1. People kept their eye on the…ball?
Actually, they didn’t. According to Mashable, 24.1 million tweets were sent during the course of the game and Beyonce’s halftime show. That means that on average, about 5 million tweets were sent each hour of the programming. As we all know, social media takes formerly single-screen experiences and transforms them into multi-screen, multi-dimensional experiences. Whether a football fan, Beyonce fan, or just an observer, an online conversation was ready and waiting for you last night, and odds are you chimed in.
2. People demanded more.
It seemed that everyone involved in last night’s game was up for public critique, from the broadcasters, to power companies, to performers, not to mention the players and coaches. From a public relations standpoint, this provided plenty of interesting examples of how brands can best respond to such criticism. For example, Entergy, the power company for the Superdome, updated their Twitter feed with information on their efforts to find the source of the 34-minute outage, and even released a joint statement with the managers of the Superdome today. Every communications manager from every organization even remotely connected to such a huge event was on-call last night, as should be the case in our world where crises never sleep.
3. A blackout blew up.
Rather than losing viewers due to technical difficulties during a game that seemed to be no-contest, CBS actually gained viewers, said one Yahoo! News report. How did this happen? Likely the same way that Tracy Morgan and Jimmy Kimmel’s Emmy awards fainting hoax did. The news of the blackout went viral on Facebook and Twitter, and people tuned in immediately.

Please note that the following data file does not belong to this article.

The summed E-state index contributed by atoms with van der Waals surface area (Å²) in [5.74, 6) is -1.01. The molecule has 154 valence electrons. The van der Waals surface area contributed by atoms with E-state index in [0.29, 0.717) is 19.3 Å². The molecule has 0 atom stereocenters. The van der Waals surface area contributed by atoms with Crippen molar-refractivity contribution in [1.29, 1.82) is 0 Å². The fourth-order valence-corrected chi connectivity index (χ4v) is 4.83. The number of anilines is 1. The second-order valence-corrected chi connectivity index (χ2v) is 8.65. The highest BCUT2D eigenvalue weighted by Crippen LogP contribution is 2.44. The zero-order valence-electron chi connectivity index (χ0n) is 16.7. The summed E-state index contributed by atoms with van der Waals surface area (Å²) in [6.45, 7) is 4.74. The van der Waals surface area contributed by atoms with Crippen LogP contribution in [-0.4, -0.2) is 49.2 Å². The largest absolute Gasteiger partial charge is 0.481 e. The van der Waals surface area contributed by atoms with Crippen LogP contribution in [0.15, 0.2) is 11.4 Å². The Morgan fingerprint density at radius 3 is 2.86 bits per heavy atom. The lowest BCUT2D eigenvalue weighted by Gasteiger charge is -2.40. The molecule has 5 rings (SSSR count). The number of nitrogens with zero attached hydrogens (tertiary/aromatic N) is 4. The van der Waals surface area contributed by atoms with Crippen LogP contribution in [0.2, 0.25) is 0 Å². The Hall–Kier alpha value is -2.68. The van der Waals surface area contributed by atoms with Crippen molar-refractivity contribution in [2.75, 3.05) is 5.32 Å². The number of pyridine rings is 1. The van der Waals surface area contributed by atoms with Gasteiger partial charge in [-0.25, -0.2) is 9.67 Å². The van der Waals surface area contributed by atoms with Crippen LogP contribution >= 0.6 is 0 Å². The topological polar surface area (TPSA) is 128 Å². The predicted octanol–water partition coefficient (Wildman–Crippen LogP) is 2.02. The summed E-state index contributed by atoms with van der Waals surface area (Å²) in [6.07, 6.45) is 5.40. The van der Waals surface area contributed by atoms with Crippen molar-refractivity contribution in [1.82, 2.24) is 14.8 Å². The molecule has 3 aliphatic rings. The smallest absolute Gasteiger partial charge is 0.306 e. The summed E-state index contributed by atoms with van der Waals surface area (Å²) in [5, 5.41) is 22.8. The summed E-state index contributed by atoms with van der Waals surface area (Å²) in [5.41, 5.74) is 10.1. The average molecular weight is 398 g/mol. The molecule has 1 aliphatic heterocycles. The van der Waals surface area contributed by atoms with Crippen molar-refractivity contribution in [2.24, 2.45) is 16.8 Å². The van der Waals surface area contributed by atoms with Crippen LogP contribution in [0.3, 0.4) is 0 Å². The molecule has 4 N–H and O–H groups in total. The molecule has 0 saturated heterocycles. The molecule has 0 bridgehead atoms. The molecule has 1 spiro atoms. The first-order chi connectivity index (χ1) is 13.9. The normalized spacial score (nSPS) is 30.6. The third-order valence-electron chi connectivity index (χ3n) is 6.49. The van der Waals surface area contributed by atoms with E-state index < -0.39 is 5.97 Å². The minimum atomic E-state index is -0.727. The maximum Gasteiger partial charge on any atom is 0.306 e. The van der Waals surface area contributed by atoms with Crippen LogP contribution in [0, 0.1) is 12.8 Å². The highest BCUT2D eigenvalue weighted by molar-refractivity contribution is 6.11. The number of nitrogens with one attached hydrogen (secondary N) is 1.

4. #AdBowl winners won, instantly.
According to Mashable, 30% of the tweets during the game were about the advertisements. Breaking this down further, they mapped out exactly which brands were the most talked-about in the online conversations, with Taco Bell and Budweiser taking the lead. While these numbers do not factor in the question of positive vs. negative mentions, they certainly provide a good basis upon which the winners and losers of last night’s #AdBowl can be judged.
5. A good ad gained value.
For those companies that created the most popular ads of last night, they got far more than their money’s worth. The ad they would have paid millions for ten years ago suddenly gets thousands of free viewers as it spreads through social media. Bad ads, however, become worse catastrophes. Rather than being complained about on a couch of four people and forgotten minutes later, they are torn apart online over and over. Thanks to social media, there was much more than just the Lombardi trophy at stake last night.